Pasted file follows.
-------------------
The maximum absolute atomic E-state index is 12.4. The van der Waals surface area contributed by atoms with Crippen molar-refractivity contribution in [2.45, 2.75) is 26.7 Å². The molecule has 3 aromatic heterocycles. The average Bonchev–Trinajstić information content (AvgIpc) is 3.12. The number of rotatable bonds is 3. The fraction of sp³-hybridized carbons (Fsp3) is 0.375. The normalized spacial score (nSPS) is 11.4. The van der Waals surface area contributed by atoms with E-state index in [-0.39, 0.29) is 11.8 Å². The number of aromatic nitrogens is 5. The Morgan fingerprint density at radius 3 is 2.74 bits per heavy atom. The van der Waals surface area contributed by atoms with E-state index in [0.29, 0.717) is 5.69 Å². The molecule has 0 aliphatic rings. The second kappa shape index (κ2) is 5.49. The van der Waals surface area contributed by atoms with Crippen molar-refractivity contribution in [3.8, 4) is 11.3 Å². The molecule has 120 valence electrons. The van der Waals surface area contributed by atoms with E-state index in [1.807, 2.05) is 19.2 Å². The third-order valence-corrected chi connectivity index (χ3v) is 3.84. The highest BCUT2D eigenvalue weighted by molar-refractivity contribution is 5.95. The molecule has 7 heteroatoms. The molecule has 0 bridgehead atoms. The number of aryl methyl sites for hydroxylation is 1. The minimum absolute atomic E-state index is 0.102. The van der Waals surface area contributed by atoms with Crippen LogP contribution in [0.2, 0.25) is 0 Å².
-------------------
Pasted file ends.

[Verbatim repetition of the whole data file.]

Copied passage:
The maximum absolute atomic E-state index is 12.4. The van der Waals surface area contributed by atoms with Crippen molar-refractivity contribution in [2.45, 2.75) is 26.7 Å². The molecule has 3 aromatic heterocycles. The average Bonchev–Trinajstić information content (AvgIpc) is 3.12. The number of rotatable bonds is 3. The fraction of sp³-hybridized carbons (Fsp3) is 0.375. The normalized spacial score (nSPS) is 11.4. The van der Waals surface area contributed by atoms with E-state index in [-0.39, 0.29) is 11.8 Å². The number of aromatic nitrogens is 5. The Morgan fingerprint density at radius 3 is 2.74 bits per heavy atom. The van der Waals surface area contributed by atoms with E-state index in [0.29, 0.717) is 5.69 Å². The molecule has 0 aliphatic rings. The second kappa shape index (κ2) is 5.49. The van der Waals surface area contributed by atoms with Crippen molar-refractivity contribution in [3.8, 4) is 11.3 Å². The molecule has 120 valence electrons. The van der Waals surface area contributed by atoms with E-state index in [1.807, 2.05) is 19.2 Å². The third-order valence-corrected chi connectivity index (χ3v) is 3.84. The highest BCUT2D eigenvalue weighted by molar-refractivity contribution is 5.95. The molecule has 7 heteroatoms. The molecule has 0 bridgehead atoms. The number of aryl methyl sites for hydroxylation is 1. The minimum absolute atomic E-state index is 0.102. The van der Waals surface area contributed by atoms with Crippen LogP contribution in [0.2, 0.25) is 0 Å².